One of the most significant features of IPv6 is the vast number of available address it has to offer. The 128-bit addressing approach the designers of IPv6 created offers over
A Google search reveals a number of entries that attempt to describe the enormity of this address space. An often quoted factoid is that IPv6 could provide each and every square micrometer of the earth’s surface with 5,000 unique addresses. What’s a micrometer? About one tenth the diameter of a droplet of fog!
For those of you who are soccer enthusiasts and avid fans of Brian Greene’s, “The Elegant Universe,” think about lining up 340 undecillion (or 340 sextillion as the British say) soccer balls end-to-end to see where in the Universe that would take us.
Would those soccer balls (or footballs as the rest of the world say) encircle the earth? Extend from here to the Moon? To the Sun? To Alpha Centauri, Earth’s 2nd closest star 4 light years away?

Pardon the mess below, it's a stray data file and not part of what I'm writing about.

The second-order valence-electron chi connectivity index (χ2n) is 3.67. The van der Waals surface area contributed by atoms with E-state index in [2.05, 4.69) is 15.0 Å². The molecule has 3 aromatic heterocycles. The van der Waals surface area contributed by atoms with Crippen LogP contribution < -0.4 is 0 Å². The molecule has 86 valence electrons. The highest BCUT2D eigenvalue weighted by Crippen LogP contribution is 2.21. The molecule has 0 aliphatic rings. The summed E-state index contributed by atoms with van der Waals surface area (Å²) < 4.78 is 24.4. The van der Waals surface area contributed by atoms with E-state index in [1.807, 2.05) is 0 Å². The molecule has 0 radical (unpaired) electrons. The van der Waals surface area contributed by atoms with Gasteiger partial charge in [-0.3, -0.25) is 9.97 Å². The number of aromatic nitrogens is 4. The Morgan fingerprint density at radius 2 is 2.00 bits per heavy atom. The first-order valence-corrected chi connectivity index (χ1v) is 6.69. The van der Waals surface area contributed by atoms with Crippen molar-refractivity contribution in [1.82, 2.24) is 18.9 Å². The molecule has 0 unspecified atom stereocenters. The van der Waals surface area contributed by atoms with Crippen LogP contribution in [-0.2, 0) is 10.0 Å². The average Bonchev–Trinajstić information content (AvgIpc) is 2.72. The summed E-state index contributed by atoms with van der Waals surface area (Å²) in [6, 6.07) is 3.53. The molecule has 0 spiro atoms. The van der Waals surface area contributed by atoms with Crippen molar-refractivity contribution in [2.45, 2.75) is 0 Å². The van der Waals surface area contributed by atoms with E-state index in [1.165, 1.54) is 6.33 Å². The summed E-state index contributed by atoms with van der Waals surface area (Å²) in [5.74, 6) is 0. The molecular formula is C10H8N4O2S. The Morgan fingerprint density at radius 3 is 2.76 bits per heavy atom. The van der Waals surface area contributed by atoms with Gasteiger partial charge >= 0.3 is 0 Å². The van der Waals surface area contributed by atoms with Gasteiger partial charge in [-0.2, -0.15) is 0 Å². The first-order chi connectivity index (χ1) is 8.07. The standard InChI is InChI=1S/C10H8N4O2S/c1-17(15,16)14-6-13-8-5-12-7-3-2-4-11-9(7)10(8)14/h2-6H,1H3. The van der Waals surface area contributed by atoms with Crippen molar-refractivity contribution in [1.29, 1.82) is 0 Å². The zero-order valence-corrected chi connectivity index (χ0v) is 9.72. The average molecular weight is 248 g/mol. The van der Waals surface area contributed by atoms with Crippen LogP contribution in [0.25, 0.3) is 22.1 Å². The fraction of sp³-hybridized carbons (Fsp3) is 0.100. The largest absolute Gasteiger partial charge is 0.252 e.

Would all of those black and white dodecahedrons stretch across the Milky Way? Would they extend to the center of the Universe itself?
In fact, 340 undecillion soccer balls would stretch across the circumference of the entire known universe! And, get this, the string of soccer balls would actually wrap around our universe nearly 200 billion times!
The IPv6 Address space is indeed a vast number. Most importantly, it frees network designers and application developers from the burden of managing a scarce supply of addresses. It opens up the possibility of extending the internet’s reach to all types of new devices, appliances, sensors, you name it…if it has electronics, it can have its own unique address.
Feel free to check our math and let us know if it all adds up. If you have other interesting factoids on IPv6 drop us an email.